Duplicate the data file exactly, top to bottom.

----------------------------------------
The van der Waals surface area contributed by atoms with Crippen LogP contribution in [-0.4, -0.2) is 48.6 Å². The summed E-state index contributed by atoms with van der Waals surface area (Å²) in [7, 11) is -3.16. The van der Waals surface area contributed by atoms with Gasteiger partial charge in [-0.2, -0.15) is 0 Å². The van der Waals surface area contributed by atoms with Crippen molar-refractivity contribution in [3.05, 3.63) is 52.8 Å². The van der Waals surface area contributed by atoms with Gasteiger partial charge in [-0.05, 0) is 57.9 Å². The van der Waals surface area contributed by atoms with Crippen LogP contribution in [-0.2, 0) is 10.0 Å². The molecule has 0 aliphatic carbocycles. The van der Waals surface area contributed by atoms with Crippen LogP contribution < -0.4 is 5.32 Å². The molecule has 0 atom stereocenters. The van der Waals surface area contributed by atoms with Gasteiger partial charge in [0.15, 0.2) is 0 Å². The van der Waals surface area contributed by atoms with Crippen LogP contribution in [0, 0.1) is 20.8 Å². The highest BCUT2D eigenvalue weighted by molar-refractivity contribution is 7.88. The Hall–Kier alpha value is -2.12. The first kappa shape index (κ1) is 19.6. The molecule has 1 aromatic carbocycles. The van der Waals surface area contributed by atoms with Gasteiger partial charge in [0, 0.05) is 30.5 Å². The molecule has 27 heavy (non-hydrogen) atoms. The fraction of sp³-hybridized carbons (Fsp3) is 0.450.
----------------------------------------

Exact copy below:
The van der Waals surface area contributed by atoms with Crippen LogP contribution in [-0.4, -0.2) is 48.6 Å². The summed E-state index contributed by atoms with van der Waals surface area (Å²) in [7, 11) is -3.16. The van der Waals surface area contributed by atoms with Gasteiger partial charge in [-0.2, -0.15) is 0 Å². The van der Waals surface area contributed by atoms with Crippen molar-refractivity contribution in [3.05, 3.63) is 52.8 Å². The van der Waals surface area contributed by atoms with Gasteiger partial charge in [-0.05, 0) is 57.9 Å². The van der Waals surface area contributed by atoms with Crippen LogP contribution in [-0.2, 0) is 10.0 Å². The molecule has 0 aliphatic carbocycles. The van der Waals surface area contributed by atoms with Crippen LogP contribution < -0.4 is 5.32 Å². The molecule has 0 atom stereocenters. The van der Waals surface area contributed by atoms with Gasteiger partial charge in [0.15, 0.2) is 0 Å². The van der Waals surface area contributed by atoms with Crippen LogP contribution in [0, 0.1) is 20.8 Å². The highest BCUT2D eigenvalue weighted by molar-refractivity contribution is 7.88. The Hall–Kier alpha value is -2.12. The first kappa shape index (κ1) is 19.6. The molecule has 1 aromatic carbocycles. The van der Waals surface area contributed by atoms with Gasteiger partial charge in [0, 0.05) is 30.5 Å². The molecule has 27 heavy (non-hydrogen) atoms. The fraction of sp³-hybridized carbons (Fsp3) is 0.450.